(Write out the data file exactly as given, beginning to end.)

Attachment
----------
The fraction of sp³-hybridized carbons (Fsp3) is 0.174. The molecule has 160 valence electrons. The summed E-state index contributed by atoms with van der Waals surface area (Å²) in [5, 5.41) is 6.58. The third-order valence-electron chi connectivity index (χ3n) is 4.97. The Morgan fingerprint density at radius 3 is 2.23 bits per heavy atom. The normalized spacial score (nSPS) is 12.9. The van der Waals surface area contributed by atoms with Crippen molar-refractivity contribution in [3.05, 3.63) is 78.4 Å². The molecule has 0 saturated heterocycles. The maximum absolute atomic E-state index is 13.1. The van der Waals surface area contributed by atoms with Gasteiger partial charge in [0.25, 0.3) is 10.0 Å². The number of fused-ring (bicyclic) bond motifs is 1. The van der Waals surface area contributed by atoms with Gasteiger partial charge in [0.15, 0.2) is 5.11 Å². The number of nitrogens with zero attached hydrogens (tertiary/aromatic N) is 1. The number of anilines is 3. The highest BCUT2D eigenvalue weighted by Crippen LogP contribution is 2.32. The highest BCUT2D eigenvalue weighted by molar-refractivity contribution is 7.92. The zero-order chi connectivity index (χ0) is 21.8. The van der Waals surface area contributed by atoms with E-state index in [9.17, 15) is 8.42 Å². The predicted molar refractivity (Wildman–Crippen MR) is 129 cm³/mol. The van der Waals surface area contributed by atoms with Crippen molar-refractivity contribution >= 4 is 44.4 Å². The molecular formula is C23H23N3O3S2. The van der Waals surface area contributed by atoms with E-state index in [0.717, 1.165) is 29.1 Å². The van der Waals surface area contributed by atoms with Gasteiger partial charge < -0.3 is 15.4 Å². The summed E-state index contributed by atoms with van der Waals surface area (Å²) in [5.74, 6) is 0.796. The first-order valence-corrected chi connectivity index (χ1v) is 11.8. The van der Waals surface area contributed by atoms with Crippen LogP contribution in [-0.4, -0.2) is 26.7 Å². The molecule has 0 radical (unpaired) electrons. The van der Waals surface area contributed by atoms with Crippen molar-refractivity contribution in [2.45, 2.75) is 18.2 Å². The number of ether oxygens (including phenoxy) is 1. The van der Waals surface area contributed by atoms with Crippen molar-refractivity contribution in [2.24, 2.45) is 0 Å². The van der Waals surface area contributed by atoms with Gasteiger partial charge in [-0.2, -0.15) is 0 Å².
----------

The fraction of sp³-hybridized carbons (Fsp3) is 0.174. The molecule has 160 valence electrons. The summed E-state index contributed by atoms with van der Waals surface area (Å²) in [5, 5.41) is 6.58. The third-order valence-electron chi connectivity index (χ3n) is 4.97. The Morgan fingerprint density at radius 3 is 2.23 bits per heavy atom. The normalized spacial score (nSPS) is 12.9. The van der Waals surface area contributed by atoms with Crippen molar-refractivity contribution in [3.05, 3.63) is 78.4 Å². The molecule has 0 saturated heterocycles. The maximum absolute atomic E-state index is 13.1. The van der Waals surface area contributed by atoms with Gasteiger partial charge in [0.25, 0.3) is 10.0 Å². The number of fused-ring (bicyclic) bond motifs is 1. The van der Waals surface area contributed by atoms with Gasteiger partial charge in [0.15, 0.2) is 5.11 Å². The number of nitrogens with zero attached hydrogens (tertiary/aromatic N) is 1. The number of anilines is 3. The highest BCUT2D eigenvalue weighted by Crippen LogP contribution is 2.32. The highest BCUT2D eigenvalue weighted by molar-refractivity contribution is 7.92. The zero-order chi connectivity index (χ0) is 21.8. The van der Waals surface area contributed by atoms with E-state index in [9.17, 15) is 8.42 Å². The predicted molar refractivity (Wildman–Crippen MR) is 129 cm³/mol. The van der Waals surface area contributed by atoms with Crippen molar-refractivity contribution >= 4 is 44.4 Å². The molecular formula is C23H23N3O3S2. The van der Waals surface area contributed by atoms with E-state index in [0.717, 1.165) is 29.1 Å². The van der Waals surface area contributed by atoms with Gasteiger partial charge < -0.3 is 15.4 Å². The summed E-state index contributed by atoms with van der Waals surface area (Å²) in [5.74, 6) is 0.796. The first-order valence-corrected chi connectivity index (χ1v) is 11.8. The van der Waals surface area contributed by atoms with Crippen LogP contribution in [-0.4, -0.2) is 26.7 Å². The molecule has 0 radical (unpaired) electrons. The van der Waals surface area contributed by atoms with Crippen molar-refractivity contribution in [2.45, 2.75) is 18.2 Å². The number of ether oxygens (including phenoxy) is 1. The van der Waals surface area contributed by atoms with Crippen molar-refractivity contribution in [2.24, 2.45) is 0 Å². The van der Waals surface area contributed by atoms with Gasteiger partial charge in [-0.2, -0.15) is 0 Å².